- Dream Scenario
- Written and directed by Kristoffer Borgli
- Starring Nicolas Cage, Julianne Nicholson and Michael Cera
- Classification 14A; 100 minutes
- Opens in theatres Nov. 24
It is safe to say that, on any given night, Nicolas Cage haunts the dreams of at least a few dozen moviegoers. It’s almost a mathematical certainty, given the sheer number of films that the actor has appeared in over the past decade – many of which suffer from a weirdly cheapo cinematic sensibility, the kind of B-flicks that belong neither in our waking nor unconscious worlds. Not so much direct-to-stream as direct-to-dream, as it were. But what if everyone in the world started dreaming of Nicolas Cage – or at least some version of Nicolas Cage – at the very same time? And what if we couldn’t stop?
This is the chef’s-kiss premise of the new dark comedy Dream Scenario, a thoroughly imaginative and mostly brilliant movie from Norwegian director Kristoffer Borgli that is easily the best thing – real or otherwise – that Cage has starred in for ages. Think Pig or Mandy, as opposed to Primal or Kill Chain on the prestige-to-payday scale of Cage career choices.
At the beginning of Dream Scenario, the life of biology professor Paul Matthews could not be more normal. Or at least more blandly anonymous. With a paunch, a hunch and a preference for oversized sweaters and what might politely be called dad jeans, Paul is the kind of man whose day-to-day life is ignored by the rest of the world. His students ignore him. His wife (Julianne Nicholson) and two teenage daughters politely endure him. His dean (Tim Meadows) placates him. And his neighbours (including Dylan Baker, playing another super-WASP) easily make do without inviting him over for their dinner parties. There is a reason that Paul lives in a town called Robing (that’s an anagram for “boring”) and teaches at a college called Osler (rearrange the letters for yourself).
But then one day Paul starts to appear in an ex-girlfriend’s dream. And then a student’s. And then people whom he doesn’t even know. Paul isn’t doing much in the dreams – some of them are sweet fantasies, others casual nightmares – he’s just kind of there, as passive a presence as he is in reality. Soon enough, Paul becomes an international phenomenon, inescapable and unexplainable.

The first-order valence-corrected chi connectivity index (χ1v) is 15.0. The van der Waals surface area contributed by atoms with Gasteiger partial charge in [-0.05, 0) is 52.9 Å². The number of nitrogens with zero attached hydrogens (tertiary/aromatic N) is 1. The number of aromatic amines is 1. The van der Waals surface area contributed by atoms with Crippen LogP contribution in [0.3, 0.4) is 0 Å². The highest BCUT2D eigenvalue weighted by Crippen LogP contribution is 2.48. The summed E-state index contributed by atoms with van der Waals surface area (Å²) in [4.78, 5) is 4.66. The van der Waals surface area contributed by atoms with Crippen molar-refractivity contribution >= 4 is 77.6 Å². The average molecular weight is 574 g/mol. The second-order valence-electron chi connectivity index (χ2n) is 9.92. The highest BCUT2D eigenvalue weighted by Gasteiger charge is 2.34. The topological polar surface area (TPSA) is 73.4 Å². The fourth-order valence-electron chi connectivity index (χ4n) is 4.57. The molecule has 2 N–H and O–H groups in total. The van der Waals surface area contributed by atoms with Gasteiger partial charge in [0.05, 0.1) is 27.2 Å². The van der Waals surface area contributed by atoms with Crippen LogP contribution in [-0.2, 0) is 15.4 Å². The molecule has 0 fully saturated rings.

He goes viral, meaning that the dreams are now memes. Which also means, going by the modern cycle of instant-fame, that Paul is due for a cultural reckoning. To be labelled “problematic.” To be cancelled. Or, to recontextualize the terminology of the film’s conceit, to become the sleeping target of the genuinely woke.
This is where the film takes a daring headfirst dive into contemporary sociopolitics, which could have resulted in a rude awakening for Borgli. Yet the director has an imagination for deep-sleep surrealism as well as a stomach for gutsy satire. As Paul’s normal-guy shtick starts to fuel the world’s consumerist impulses – at one point he meets with a smarmy marketing guru (Michael Cera, perfectly cast) who is convinced that Paul should be the new face of Sprite – everyone’s dreams begin to quickly curdle, paving the way for a new nightmare that not even dream warrior Wes Craven could have conjured with Freddy Krueger.
Borgli lets his grip on the material loosen slightly toward the final bit – a development involving “dreamfluencers” feels tacked on, even though it does provide the opportunity for an excellent cameo from the only living actor who can out-Cera Michael Cera in that awkwardly slimy way – this is mostly a nervy, confident comedy whose provocations are earned.
Then again, it could have all fallen to pieces without Cage’s participation, given that so much of Paul’s dilemma can be read as a metaphor for the actor reckoning with his own career’s meme-ification. As Paul cycles through the toxic stages of fame, his journey feels acutely real – almost circadian in its hilarious and crushing rhythms – because Cage is offering what seems like the entirety of himself over to the character.
There is one moment in particular toward the middle of the film – a pseudo-sex scene in which Paul’s fortunes truly turn for the worse – during which Cage conjures a pained facial expression that has never, ever been captured either on screen or in real life, yet is so detestably recognizable and relatable to every single person watching that it is destined to linger longer than anyone’s most vivid dreams.
It is the kind of all-or-nothing performance that has helped the actor continue to retain his status as both an artist and a highly marketable commodity. Even if he isn’t currently the official Sprite spokesman. Yet.